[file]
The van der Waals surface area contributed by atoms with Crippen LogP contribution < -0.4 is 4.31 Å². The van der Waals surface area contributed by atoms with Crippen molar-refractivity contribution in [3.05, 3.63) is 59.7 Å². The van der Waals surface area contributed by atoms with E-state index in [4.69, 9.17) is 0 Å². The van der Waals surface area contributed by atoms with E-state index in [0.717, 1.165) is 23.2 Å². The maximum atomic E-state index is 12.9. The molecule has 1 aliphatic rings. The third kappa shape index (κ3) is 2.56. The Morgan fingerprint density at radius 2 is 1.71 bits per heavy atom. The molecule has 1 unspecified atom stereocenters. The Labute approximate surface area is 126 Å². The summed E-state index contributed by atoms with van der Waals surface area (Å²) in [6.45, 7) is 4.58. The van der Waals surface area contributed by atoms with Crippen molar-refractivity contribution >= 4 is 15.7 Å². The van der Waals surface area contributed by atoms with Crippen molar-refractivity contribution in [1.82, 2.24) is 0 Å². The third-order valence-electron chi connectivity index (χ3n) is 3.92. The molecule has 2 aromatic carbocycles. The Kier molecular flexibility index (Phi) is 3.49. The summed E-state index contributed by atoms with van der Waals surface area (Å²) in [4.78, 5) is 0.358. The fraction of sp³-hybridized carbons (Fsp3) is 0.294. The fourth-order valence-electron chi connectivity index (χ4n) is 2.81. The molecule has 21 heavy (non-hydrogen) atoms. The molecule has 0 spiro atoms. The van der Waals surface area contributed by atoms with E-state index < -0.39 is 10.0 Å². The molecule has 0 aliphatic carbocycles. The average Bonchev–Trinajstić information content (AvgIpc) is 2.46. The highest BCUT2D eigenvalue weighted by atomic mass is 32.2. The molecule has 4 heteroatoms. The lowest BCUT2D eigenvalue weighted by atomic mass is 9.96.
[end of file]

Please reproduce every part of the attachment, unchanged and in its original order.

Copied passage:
The van der Waals surface area contributed by atoms with Crippen LogP contribution < -0.4 is 4.31 Å². The van der Waals surface area contributed by atoms with Crippen molar-refractivity contribution in [3.05, 3.63) is 59.7 Å². The van der Waals surface area contributed by atoms with E-state index in [4.69, 9.17) is 0 Å². The van der Waals surface area contributed by atoms with E-state index in [0.717, 1.165) is 23.2 Å². The maximum atomic E-state index is 12.9. The molecule has 1 aliphatic rings. The third kappa shape index (κ3) is 2.56. The Morgan fingerprint density at radius 2 is 1.71 bits per heavy atom. The molecule has 1 unspecified atom stereocenters. The Labute approximate surface area is 126 Å². The summed E-state index contributed by atoms with van der Waals surface area (Å²) in [6.45, 7) is 4.58. The van der Waals surface area contributed by atoms with Crippen molar-refractivity contribution >= 4 is 15.7 Å². The van der Waals surface area contributed by atoms with Crippen molar-refractivity contribution in [1.82, 2.24) is 0 Å². The third-order valence-electron chi connectivity index (χ3n) is 3.92. The molecule has 2 aromatic carbocycles. The Kier molecular flexibility index (Phi) is 3.49. The summed E-state index contributed by atoms with van der Waals surface area (Å²) in [4.78, 5) is 0.358. The fraction of sp³-hybridized carbons (Fsp3) is 0.294. The fourth-order valence-electron chi connectivity index (χ4n) is 2.81. The molecule has 21 heavy (non-hydrogen) atoms. The molecule has 0 spiro atoms. The van der Waals surface area contributed by atoms with E-state index < -0.39 is 10.0 Å². The molecule has 0 aliphatic carbocycles. The average Bonchev–Trinajstić information content (AvgIpc) is 2.46. The highest BCUT2D eigenvalue weighted by atomic mass is 32.2. The molecule has 4 heteroatoms. The lowest BCUT2D eigenvalue weighted by atomic mass is 9.96.